All is well, however; I’m getting over the initial setup hump and into the actual fun parts now. I think I’ll try to talk about the actual premise of the game in my next blog post.

Hour One

Posted by
Friday, April 29th, 2011 8:04 pm

I made a title screen o_o.

Sometimes I wonder if I spend too much time focusing on things like title screens and main menus, but I really never feel like a game is finished unless it has them. Also it’s the simplest case for the “GameMode” class that I re-create with every single project; it’s just a class that encapsulates a particular combination of visualization, simulation, and input. It’s good for switching between things like “Main Menu”, “Inventory Screen”, “Map Screen”, and “Overworld View”. Or whatever. You get the idea.


One of these days I should make a real library / framework for my flow control code and other stuff. Maybe after this LD I’ll try to extract some of the nicer bits and do just that.

Anyway, back to work!

Workspace for LD20

Posted by
Friday, April 29th, 2011 2:48 am

I was kinda boring/reclusive last LD, so I’m going to try to post arbitrarily large amounts of stuff this time around. We get rated on community after all, right? Gotta put on a show for the folks at home ^^. Not super entertaining cause we’re still 16 hours away from the start, but here’s a shot of what I’m going to be staring at for two days:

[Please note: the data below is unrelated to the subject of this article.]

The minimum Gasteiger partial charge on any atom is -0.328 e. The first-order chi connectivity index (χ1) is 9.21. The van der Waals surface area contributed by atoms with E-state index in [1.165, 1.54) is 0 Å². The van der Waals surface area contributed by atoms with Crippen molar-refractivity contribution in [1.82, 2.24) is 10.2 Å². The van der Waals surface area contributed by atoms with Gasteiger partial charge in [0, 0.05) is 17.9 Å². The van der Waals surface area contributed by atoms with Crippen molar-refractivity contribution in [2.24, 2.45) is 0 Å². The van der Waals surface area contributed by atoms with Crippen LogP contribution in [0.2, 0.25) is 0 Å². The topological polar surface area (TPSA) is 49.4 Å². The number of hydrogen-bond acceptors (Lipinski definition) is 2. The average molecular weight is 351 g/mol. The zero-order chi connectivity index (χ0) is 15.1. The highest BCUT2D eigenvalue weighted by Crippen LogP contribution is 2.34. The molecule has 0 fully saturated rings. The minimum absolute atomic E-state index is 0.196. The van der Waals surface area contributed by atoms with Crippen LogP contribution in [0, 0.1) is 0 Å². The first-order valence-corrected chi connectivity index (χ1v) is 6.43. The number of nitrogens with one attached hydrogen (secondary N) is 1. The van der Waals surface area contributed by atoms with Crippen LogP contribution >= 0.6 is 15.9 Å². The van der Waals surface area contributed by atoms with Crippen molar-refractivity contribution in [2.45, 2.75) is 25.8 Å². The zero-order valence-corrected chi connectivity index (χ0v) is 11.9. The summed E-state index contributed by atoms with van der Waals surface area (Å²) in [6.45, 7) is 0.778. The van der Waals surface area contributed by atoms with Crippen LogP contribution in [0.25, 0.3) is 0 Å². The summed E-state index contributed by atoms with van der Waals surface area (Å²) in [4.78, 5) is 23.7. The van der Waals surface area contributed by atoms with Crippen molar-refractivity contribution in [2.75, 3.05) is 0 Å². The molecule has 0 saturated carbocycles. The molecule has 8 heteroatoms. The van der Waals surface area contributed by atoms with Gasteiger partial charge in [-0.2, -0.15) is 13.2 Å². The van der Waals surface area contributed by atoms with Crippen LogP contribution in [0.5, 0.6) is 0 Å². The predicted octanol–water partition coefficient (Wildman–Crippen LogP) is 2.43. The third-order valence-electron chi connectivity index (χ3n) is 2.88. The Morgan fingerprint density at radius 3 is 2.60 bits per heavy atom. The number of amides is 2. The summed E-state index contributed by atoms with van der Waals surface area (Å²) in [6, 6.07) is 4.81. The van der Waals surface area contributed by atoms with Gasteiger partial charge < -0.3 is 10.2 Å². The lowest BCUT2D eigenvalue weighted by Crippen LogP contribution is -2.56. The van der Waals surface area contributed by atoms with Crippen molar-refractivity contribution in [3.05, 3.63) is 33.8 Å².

Note the mini-fridge within arm’s reach. It is loaded with mountain dew, as it always is. I might be a stereotype, but at least I am a caffeinated stereotype.

Also note the “OpenGL Library” box on the computer… it has my trusty red book and orange book. I will be using neither of these during the compo, because HOLY SHIT raw OpenGL is way too hard for me to do on this timeframe ^^;;. I keep them there for other projects. Maybe they will bring me good luck.